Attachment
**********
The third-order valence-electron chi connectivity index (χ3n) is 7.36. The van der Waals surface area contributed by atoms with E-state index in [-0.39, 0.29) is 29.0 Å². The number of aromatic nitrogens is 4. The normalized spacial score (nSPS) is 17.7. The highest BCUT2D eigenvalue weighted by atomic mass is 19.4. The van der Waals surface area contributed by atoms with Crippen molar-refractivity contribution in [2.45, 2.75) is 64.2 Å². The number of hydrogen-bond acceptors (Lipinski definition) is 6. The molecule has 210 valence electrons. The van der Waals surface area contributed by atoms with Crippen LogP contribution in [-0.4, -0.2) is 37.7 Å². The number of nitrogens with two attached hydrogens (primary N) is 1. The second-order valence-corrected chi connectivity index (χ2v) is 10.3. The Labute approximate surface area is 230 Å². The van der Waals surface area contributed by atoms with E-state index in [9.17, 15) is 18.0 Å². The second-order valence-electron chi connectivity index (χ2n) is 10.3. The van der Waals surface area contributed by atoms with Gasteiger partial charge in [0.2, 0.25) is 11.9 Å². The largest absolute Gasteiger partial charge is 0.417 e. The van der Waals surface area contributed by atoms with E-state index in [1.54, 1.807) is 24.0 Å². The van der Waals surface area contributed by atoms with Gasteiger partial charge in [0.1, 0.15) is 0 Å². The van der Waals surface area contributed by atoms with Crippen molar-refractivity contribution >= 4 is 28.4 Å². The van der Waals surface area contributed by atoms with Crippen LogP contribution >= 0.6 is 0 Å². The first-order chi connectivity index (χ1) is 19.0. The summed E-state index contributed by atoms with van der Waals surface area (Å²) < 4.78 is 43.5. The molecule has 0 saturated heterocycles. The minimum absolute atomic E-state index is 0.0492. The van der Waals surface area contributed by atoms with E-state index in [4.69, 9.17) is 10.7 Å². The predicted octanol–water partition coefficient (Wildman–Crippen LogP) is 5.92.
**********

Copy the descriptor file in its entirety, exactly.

The third-order valence-electron chi connectivity index (χ3n) is 7.36. The van der Waals surface area contributed by atoms with E-state index in [-0.39, 0.29) is 29.0 Å². The number of aromatic nitrogens is 4. The normalized spacial score (nSPS) is 17.7. The highest BCUT2D eigenvalue weighted by atomic mass is 19.4. The van der Waals surface area contributed by atoms with Crippen molar-refractivity contribution in [2.45, 2.75) is 64.2 Å². The number of hydrogen-bond acceptors (Lipinski definition) is 6. The molecule has 210 valence electrons. The van der Waals surface area contributed by atoms with Crippen LogP contribution in [-0.4, -0.2) is 37.7 Å². The number of nitrogens with two attached hydrogens (primary N) is 1. The second-order valence-corrected chi connectivity index (χ2v) is 10.3. The Labute approximate surface area is 230 Å². The van der Waals surface area contributed by atoms with E-state index in [9.17, 15) is 18.0 Å². The second-order valence-electron chi connectivity index (χ2n) is 10.3. The van der Waals surface area contributed by atoms with Gasteiger partial charge in [0.2, 0.25) is 11.9 Å². The largest absolute Gasteiger partial charge is 0.417 e. The van der Waals surface area contributed by atoms with E-state index in [1.54, 1.807) is 24.0 Å². The van der Waals surface area contributed by atoms with Gasteiger partial charge in [0.1, 0.15) is 0 Å². The van der Waals surface area contributed by atoms with Crippen molar-refractivity contribution >= 4 is 28.4 Å². The van der Waals surface area contributed by atoms with Crippen LogP contribution >= 0.6 is 0 Å². The first-order chi connectivity index (χ1) is 19.0. The summed E-state index contributed by atoms with van der Waals surface area (Å²) < 4.78 is 43.5. The molecule has 0 saturated heterocycles. The minimum absolute atomic E-state index is 0.0492. The van der Waals surface area contributed by atoms with E-state index in [4.69, 9.17) is 10.7 Å². The predicted octanol–water partition coefficient (Wildman–Crippen LogP) is 5.92.